BASS would like to thank David Morris an experienced kayaker and bass angler for writing this article.
Before choosing a kayak there are several things to consider, your size and build, fitness level, where you intend to fish, estuary, river, open sea, the type of fishing and gear that you will have to carry, fly, lure or bait, how far you will have to paddle to reach your marks and of course your budget.
The majority of kayak fishermen and women choose to fish from a Sit-on-Top (SOT) kayak, they are easy to use, easy to climb back on, with practice, should you capsize, and many are designed with fishing in mind. The alternative is the Sit-in-kayak (SINK) harder to get to grips with, self rescue very difficult, not designed for fishing.
Most of the main brands of SOT kayaks are now available in the UK, there is no shortage of choice.
Lengths of fishing kayaks range from 8ft to 16ft, 28in to 34in beam, for open sea 13 feet plus will give the most enjoyable and safe ride. Cockpit sizes and width of seat also vary greatly, a long kayak doesn’t necessarily mean a long cockpit, it is advisable to try before you buy, even if this means sitting in the showroom pretending your fishing and moving around reaching into the tankwell at the rear, reaching for the rod holders, ensuring that everything is where it should be for your body shape and size.
Alternatively ask a fellow angler with a kayak, if you could have a paddle of his kayak, most people are more than happy for somebody to have a short paddle of their pride and joy.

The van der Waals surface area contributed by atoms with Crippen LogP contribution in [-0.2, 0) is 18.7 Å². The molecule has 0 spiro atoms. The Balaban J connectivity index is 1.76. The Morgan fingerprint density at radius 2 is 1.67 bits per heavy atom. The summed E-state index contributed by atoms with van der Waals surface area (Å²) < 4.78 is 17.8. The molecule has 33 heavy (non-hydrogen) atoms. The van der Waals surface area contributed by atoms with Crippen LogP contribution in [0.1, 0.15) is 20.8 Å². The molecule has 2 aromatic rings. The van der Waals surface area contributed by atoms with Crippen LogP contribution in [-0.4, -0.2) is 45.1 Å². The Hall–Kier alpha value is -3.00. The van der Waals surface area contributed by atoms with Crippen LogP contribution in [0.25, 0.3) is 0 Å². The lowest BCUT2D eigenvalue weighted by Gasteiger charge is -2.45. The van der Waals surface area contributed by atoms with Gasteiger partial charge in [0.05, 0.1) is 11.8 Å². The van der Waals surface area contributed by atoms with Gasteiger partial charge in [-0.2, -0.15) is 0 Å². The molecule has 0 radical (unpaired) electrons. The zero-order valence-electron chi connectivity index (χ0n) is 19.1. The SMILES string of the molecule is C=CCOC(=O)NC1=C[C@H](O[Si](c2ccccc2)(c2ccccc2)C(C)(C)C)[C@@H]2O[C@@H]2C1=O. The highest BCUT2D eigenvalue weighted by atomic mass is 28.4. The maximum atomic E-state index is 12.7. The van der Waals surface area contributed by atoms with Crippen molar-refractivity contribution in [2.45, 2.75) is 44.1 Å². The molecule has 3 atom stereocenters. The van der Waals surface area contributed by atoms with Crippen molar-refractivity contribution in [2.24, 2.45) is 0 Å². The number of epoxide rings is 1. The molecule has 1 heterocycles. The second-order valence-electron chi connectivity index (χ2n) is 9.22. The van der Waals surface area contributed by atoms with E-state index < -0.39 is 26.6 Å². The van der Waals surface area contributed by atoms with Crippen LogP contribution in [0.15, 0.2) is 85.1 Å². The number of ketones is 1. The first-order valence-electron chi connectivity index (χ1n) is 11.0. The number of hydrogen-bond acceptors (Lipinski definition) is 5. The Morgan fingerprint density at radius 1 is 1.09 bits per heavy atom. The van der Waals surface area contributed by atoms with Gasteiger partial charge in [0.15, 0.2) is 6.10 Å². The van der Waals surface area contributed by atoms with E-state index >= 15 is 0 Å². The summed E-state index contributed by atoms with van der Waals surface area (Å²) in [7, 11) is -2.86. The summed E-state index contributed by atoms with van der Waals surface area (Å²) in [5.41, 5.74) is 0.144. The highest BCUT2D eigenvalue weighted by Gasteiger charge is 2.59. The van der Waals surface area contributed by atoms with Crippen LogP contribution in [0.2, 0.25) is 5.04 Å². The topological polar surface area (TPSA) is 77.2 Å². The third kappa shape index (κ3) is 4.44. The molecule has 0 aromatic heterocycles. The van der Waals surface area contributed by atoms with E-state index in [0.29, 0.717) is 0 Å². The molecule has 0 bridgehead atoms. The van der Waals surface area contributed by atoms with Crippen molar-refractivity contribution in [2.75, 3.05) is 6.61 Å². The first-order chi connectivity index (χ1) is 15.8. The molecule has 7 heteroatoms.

As well as your kayak you will, depending on which model you choose, require a seat, a high back with reasonable padding in the base, and ideally a pocket on the rear of the backrest is a good start, there are many after market manufacturers who have superior products to those offered free with most kayaks, amongst these are gel seats, air seats and others with better quality foam.
Paddles, buy the best quality product that you can afford, a two piece makes life a little easier when transporting, it may even fit inside the kayak, for the correct length of shaft ask your dealer, this will depend on your choice of kayak and your height. Along with your paddle you will require a paddle leash, buy one don’t make one, this is your life line, should you fall overboard holding onto the paddle you will remain in contact with your kayak.
Kayak fishing is an extreme sport, when taking to the water in any craft you need to act responsibly and carry some very necessary safety equipment.
PFD, Personal Flotation Device, this should be a good fit, most have shoulder and waist adjustment to enable you to pull tight and prevent it from riding up over your head should you enter the water unexpectedly, children’s PFD’s also include a strap or straps which go between the legs preventing the child from slipping out of the bottom of the PFD.
When choosing a design, look for a zip entry for convenience with plenty of pockets, D-rings and reflective tape. It is worth considering the amount of bulk at the back of the PFD and where it sits in regard to your seat back, this can be an irritation should you get it wrong. Some PFD designs are very bulky around the tummy, making deep water self rescues difficult as the bulk can catch on the gunwales of the kayak. Check the buoyancy level of the jacket against your weight before purchasing.